To sew is to pray. Men don’t understand this. They see the whole but they don’t see the stitches. They don’t see the speech of the creator in the work of the needle. We mend. We women turn things inside out and set things right. We salvage what we can of human garments and piece the rest into blankets. Sometimes our stitches stutter and slow. Only a woman’s eye can tell. Other times, the tension in the stitches might be too tight because of tears, but only we know what emotion went into the making. Only women can hear the prayer. from Louise Erdrich’s Four Souls. HarperCollins, 2004
Yes, it is summer so I read. And I take the traveling bookstore around to events in northwest Montana where mostly I set up at farmers markets. When not reading or doing the traveling bookstore business, I work on a quilt these days. I am not a very experienced quilter so it feels a bit odd and definitely awkward. It could be called an art quilt although that seems pretentious. It will be a quilt that can cover someone’s bed, can be wrapped around you on a chilly evening as you read. It is made from fabric and gloves people gave me. I am trying to get the stitching right.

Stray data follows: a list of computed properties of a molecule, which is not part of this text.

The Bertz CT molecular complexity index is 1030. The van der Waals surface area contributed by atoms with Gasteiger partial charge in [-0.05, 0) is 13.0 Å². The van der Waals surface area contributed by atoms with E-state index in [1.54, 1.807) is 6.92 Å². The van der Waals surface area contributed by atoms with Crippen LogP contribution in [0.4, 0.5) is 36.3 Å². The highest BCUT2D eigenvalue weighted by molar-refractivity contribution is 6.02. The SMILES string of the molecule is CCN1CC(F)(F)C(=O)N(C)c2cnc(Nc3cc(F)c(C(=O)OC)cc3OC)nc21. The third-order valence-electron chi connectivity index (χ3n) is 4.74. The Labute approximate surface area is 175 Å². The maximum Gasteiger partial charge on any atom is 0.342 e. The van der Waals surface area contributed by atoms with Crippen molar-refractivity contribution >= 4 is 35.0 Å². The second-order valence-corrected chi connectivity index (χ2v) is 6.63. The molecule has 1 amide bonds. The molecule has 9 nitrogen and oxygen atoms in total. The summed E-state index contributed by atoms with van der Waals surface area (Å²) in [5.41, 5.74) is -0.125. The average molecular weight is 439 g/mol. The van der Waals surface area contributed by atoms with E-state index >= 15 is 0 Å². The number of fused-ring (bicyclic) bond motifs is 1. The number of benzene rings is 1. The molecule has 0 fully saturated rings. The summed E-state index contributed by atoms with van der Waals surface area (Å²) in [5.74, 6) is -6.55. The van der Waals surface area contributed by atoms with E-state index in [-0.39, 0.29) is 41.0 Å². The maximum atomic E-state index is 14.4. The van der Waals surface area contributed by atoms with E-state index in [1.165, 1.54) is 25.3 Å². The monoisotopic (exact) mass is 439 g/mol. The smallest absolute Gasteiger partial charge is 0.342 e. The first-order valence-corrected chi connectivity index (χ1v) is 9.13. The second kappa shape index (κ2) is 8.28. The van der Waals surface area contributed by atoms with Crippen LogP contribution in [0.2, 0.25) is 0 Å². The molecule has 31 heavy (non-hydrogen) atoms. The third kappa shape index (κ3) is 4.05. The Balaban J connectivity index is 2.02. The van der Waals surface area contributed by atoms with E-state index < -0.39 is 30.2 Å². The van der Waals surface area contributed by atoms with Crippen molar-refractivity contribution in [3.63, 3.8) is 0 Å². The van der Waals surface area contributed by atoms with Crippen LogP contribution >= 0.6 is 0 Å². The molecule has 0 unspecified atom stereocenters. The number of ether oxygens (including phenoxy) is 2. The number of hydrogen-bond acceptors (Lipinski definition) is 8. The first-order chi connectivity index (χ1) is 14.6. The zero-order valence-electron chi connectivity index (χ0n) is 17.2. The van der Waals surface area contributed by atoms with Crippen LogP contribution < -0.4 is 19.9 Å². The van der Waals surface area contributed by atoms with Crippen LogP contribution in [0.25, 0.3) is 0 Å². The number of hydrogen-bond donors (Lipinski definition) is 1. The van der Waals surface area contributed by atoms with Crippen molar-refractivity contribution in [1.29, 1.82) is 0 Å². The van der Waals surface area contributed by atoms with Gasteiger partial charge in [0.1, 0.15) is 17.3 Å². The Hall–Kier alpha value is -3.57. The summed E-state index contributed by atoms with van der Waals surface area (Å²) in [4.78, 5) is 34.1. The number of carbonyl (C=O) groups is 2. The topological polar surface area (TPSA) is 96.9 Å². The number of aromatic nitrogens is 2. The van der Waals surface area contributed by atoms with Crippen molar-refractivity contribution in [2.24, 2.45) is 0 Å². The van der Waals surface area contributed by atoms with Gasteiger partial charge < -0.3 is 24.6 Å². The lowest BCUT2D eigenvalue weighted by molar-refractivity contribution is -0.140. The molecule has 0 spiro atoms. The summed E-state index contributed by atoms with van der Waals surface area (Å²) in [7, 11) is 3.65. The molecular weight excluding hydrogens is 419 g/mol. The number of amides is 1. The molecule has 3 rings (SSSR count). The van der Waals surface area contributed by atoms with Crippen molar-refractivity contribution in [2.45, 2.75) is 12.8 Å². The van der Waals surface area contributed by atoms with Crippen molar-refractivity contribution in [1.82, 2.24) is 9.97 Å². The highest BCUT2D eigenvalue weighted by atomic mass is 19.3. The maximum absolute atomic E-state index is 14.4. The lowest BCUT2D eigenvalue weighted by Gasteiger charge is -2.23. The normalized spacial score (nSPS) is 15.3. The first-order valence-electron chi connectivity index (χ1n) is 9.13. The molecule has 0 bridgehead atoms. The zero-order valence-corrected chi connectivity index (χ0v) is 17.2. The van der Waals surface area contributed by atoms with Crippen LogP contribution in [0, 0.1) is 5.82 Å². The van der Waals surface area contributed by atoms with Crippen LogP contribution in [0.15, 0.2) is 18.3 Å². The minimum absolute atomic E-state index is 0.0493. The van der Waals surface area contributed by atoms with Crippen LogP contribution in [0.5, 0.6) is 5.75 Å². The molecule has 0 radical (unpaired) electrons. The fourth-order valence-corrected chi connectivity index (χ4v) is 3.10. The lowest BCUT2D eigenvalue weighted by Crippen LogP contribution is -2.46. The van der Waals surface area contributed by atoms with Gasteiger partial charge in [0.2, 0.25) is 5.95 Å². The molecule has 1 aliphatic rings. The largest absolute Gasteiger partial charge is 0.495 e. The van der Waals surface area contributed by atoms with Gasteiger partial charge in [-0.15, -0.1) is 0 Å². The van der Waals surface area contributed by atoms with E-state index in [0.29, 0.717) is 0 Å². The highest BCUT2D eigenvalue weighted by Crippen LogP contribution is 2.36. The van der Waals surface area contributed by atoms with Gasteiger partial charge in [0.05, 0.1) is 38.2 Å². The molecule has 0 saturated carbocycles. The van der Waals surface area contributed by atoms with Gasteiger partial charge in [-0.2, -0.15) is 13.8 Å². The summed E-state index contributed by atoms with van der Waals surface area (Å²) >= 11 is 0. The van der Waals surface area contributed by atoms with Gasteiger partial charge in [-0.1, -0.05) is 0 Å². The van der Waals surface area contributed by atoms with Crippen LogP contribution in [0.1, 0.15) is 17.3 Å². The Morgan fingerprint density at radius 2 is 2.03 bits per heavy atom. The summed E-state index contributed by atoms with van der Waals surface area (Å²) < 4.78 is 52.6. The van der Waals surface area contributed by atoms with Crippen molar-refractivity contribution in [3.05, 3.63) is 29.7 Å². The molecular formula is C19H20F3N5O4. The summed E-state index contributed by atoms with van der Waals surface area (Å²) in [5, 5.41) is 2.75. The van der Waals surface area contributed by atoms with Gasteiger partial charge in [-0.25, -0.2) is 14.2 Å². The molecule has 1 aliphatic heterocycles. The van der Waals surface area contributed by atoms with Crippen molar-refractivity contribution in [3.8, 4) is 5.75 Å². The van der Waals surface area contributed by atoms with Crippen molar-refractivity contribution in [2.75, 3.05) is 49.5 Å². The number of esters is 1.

It made sense at that beginning to call it a pandemic quilt. That doesn’t capture it all now as I sew. Initially the idea came from gloves we wore to keep ourselves and our communities healthy, and also the stark physical isolation as many people stopped hugging, stopped shaking hands. Yet circumstances unfolded – or became more vivid. At the beginning it was about a virus but expanded into a lack of leadership and into Black Lives Matter and then older women linking arms to protect protestors. My neighbor across the street put a “Faith Over Fear” sign in her front yard. A thirty-year-old Congresswoman gave a speech that spoke to power. Many foreign borders are now closed to Americans.
I sew a quilt. I make books available to people. I hope for the best, but know we each must contribute to make that happen.